This chapter deals with sex discrimination law under the Equality Act. It discusses the historical and legal background of sex discrimination law, protected characteristics and prohibited conduct on grounds of sex discrimination. Sex discrimination is symmetrical in that it can be claimed by both men and women. Direct sex discrimination cannot be justified unless there is an occupational requirement while indirect sex discrimination can be objectively justified. A person who has been treated less favourably for claiming sex discrimination or giving evidence in such a matter can claim victimisation. A person can claim harassment, and sexual harassment is also specifically outlawed in the Equality Act. The chapter also discusses dress codes.

Chapter

Cover The Oxford Handbook of Criminology

14. Demystifying hate crime in an age of crises  

Neil Chakraborti and Amy Clarke

This chapter examines the extent of hate crimes in the age of crises. It acknowledges how the concept of hate crime is notoriously complex and contested. The continued rise of hate incidents paints a worrying picture of seemingly legitimized hostile and prejudiced attitudes rooted within wider structural inequalities. Even though ne and physical hostility is normalized, legitimized, and politically weaponized, there is a deafening silence from national governments when it comes to addressing the underlying causes of hate crime. The chapter considers the complex realities of perpetration and victimization in an effort to improve responses to hate crime in times of increasing fragility and uncertainty.

Chapter

Cover The Oxford Handbook of Criminology

20. Understanding and rehabilitating men with sexual convictions: Theory, intervention, and compassion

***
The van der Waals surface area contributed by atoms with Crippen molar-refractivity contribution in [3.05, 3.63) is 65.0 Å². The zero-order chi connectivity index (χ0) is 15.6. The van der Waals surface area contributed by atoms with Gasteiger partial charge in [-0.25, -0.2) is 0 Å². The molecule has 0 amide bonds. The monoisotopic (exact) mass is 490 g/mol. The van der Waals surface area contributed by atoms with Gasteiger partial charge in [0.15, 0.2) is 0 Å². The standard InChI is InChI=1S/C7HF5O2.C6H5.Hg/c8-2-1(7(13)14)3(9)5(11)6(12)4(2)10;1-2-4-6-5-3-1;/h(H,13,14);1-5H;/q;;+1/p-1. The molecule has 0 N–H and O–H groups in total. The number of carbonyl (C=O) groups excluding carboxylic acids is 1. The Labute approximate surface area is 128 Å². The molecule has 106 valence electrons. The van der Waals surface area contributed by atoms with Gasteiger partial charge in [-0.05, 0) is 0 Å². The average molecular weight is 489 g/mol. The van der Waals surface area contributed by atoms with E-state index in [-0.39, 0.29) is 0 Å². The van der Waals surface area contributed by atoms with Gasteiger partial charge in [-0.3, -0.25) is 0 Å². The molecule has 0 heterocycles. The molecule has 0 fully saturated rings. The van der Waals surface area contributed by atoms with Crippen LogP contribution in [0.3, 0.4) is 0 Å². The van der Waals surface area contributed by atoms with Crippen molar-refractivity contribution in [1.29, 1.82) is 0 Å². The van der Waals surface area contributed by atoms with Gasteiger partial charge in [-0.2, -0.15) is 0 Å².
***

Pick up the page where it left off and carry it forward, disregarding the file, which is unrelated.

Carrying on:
Nicholas Blagden and Belinda Winder

This chapter explores the theory, intervention, and compassion to understand and rehabilitate men under sexual convictions. It examines some of the statistics and trends around sexual offending before considering the heterogeneity and severity of sexual offences. People with sexual convictions are a heterogeneous group often with complex needs and trauma histories. Thus, compassionate criminology recognizes the trauma frequently experienced by those with sexual convictions while advocating the intervention to focus on values, strengths, compassion, and other factors significant for human flourishing. Moreover, compassionate criminology aims to reduce harm and sexual victimization by allowing an opportunity for repair. The chapter considers the experience of imprisonment and the efficacy of intervention.

Chapter

Cover The Oxford Handbook of Criminology

22. White-collar and corporate crime  

Michael Levi and Nicholas Lord

This chapter covers the changing conceptions of crime and social order in correlation with the character and quality of everyday life in contemporary Britain. It presents elements of change that involve notions of durability and persistence. The contemporary landscapes of sources of harm, uncertainty, or tribulation that attend people’s everyday lives are diverse and bear upon different lives and different habitats in very distinct and unequal ways. As measured by victimization surveys and other means, fear of crime always had as its primary object threats to personal safety in public space. The chapter also considers the contentions surrounding the notion of security and public safety.